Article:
• Curb-Stomp Battle: Generally if a Chaos warband manages to get a Bloodthirster summoned, the remainder of the conflict will be decided in their favor very quickly. At that point the best defense is as quick a Tactical Withdrawal as can be managed until the Bloodthirster runs out of opponents and returns to whence it came.
  • Depending on the Writer: Sources differ on just how bloodthirsty Khorne is. Some depict him as a god of mindless slaughter, others describe Khorne as being indifferent to the weak and helpless and taking issue if a champion offers him the skulls of civilians. Some of Khorne's worshippers believe that close combat is the only way to properly fight and disdain firearms as unmanly, but Khorne also has daemon engines that amount to enormous artillery pieces.
  • Determinator: Khorne isn't kidding when he says he'll give you a will to dominate all others.
  • Does Not Like Magic: In essence, Khorne only permits sorcery so long as you're not using it to fight his battles for you, so enchanted weapons and armor are acceptable, as is summoning his daemons to participate in a battle. But using magic to slay your enemies rather than your own hands is an unacceptable sign of weakness, so not only does Khorne not have a list of spells, but taking the Mark of Khorne prevents a character from using any sorcery.
  • The Dreaded: An'ggrath, Khorne's most favoured Bloodthirster. So much so, that even the mightiest of the Grey Knights can only timidly whisper his name.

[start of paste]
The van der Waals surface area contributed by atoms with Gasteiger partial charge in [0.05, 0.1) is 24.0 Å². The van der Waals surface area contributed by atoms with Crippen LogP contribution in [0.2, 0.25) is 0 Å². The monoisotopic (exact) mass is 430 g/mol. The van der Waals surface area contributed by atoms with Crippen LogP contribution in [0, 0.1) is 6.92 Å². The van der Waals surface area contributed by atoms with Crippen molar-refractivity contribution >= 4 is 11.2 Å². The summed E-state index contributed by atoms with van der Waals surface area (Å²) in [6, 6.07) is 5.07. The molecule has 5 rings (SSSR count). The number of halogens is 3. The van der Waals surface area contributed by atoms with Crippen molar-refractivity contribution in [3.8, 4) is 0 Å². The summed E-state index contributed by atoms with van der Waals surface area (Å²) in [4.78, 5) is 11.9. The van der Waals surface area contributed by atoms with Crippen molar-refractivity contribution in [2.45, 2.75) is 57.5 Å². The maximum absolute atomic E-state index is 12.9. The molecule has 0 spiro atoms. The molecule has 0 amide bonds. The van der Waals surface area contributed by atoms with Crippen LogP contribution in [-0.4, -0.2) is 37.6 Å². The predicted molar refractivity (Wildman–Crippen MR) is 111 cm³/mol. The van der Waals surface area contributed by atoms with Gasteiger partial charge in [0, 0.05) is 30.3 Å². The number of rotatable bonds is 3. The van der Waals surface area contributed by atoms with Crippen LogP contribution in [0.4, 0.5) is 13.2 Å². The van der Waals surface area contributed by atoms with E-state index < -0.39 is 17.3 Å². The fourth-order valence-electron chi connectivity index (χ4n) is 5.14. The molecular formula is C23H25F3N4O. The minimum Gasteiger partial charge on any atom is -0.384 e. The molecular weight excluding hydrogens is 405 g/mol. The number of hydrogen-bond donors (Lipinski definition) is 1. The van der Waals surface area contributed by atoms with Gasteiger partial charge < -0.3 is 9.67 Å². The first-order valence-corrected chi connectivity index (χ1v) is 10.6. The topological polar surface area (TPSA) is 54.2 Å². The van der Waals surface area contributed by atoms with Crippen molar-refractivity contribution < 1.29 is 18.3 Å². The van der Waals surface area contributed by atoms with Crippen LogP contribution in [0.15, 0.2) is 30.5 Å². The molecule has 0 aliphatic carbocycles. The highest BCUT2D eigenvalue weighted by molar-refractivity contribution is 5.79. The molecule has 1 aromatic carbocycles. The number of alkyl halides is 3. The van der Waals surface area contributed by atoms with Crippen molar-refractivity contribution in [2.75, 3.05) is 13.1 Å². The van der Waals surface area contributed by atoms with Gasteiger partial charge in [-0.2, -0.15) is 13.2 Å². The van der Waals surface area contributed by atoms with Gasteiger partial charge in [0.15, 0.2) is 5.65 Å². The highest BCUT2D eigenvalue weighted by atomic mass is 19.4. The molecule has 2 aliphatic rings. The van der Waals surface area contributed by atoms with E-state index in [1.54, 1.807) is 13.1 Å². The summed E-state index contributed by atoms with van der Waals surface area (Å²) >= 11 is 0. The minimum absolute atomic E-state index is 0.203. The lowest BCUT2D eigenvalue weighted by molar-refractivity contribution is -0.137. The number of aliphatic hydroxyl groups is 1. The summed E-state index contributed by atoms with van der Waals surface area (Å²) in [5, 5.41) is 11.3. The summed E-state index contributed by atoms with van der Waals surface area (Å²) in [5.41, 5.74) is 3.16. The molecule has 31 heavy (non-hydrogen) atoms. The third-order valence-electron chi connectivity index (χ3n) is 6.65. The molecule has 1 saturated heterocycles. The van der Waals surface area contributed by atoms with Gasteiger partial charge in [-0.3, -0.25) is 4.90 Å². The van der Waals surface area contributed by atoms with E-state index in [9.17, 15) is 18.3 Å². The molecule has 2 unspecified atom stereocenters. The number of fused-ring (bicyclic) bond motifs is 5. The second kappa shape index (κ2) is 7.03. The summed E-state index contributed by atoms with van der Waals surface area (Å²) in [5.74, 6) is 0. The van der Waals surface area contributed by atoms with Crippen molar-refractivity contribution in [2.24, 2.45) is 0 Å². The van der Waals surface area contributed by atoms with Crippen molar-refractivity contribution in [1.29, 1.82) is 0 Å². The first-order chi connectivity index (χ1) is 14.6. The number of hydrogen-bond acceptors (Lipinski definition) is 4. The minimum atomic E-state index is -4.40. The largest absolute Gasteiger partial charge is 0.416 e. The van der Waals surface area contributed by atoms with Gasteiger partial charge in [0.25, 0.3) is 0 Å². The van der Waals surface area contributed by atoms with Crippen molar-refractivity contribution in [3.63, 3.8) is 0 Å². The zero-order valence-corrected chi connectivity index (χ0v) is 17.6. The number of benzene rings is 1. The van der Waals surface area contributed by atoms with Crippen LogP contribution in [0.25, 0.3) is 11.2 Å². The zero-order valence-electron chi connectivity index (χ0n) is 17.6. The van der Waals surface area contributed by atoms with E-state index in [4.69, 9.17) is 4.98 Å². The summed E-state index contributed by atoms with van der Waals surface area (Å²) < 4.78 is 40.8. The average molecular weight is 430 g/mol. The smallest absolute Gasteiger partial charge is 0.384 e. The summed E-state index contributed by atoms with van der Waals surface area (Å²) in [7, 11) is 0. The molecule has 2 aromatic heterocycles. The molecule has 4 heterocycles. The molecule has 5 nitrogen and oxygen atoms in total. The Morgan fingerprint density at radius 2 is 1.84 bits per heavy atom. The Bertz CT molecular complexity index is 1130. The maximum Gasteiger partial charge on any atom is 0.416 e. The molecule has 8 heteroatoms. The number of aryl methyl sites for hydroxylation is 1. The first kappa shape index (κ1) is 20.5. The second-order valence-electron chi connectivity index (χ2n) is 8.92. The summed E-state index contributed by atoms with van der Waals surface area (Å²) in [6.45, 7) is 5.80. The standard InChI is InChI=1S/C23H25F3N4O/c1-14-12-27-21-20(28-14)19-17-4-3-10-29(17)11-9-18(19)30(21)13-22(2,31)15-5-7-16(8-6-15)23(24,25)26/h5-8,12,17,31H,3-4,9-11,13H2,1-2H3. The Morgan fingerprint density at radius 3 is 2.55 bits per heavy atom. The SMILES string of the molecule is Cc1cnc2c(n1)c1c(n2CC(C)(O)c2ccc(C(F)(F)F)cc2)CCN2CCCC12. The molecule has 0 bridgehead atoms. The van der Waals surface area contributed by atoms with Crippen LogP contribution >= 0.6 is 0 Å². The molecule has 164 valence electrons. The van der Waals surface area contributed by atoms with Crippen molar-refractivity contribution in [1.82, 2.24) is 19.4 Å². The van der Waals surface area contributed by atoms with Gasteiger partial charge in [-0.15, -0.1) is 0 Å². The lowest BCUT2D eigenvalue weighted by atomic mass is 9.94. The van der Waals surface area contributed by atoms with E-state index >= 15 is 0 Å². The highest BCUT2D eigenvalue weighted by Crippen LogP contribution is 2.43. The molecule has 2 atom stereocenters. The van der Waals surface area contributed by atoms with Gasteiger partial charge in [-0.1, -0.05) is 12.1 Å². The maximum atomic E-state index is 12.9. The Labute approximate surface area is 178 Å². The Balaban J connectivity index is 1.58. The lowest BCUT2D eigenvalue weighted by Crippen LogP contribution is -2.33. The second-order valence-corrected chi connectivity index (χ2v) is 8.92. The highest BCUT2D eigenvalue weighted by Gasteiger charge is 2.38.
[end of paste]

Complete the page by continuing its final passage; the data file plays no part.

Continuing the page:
• Epic Flail: Wrath of Khorne Bloodthirsters are armed with brutal bloodfails rather than lashes of Khorne. Consisting of a heavy, spiked hammerhead attached to a length of chain, the Bloodthirster uses the bloodflail to bludgeon these warriors who try to escape its fury.
  • Evil Is Burning Hot: Khorne and his daemons are frequently depicted as wielding flaming weapons and occasionally being on fire, going with the whole Hellfire motif.
  • Evil Is Hammy: In a World of Ham, Khorne's followers manage to out-ham everyone. Ye gods...
  • Expy: Essentially an expy of Odin, both being barbarian warrior-gods renowned for sweeping aside their enemies in tides of savage bloodlust and being Axe-Crazy berserkers who should be given light year wide berths. Both gods also reserve their blessings for warriors who are already renowned, and both are also explicitly associated with the fury and savagery of combat.
    • Personality wise, Khorne tends to resemble traditional mythological portrayals of Thor, minus any protective instincts towards humankind. Hell, even the names sound similar and both Khorne and Thor are associated with the colour red and its connotations of fury and anger. Thor himself is a very, very, very angry person in Norse Mythology, much like his dad.
    • Khorne's views of close combat being the most honourable form of war and disdain for magic as being the weapon of the unmanly also mirror those of pagan Scandinavian warriors.
  • Flaming Sword: Bloodletters, Khorne's lesser daemons, carry daemonic flamberges wreathed in flames. Combined with their ability to suck the blood from anything they cut, it's easy to see why they're called "Hellblades".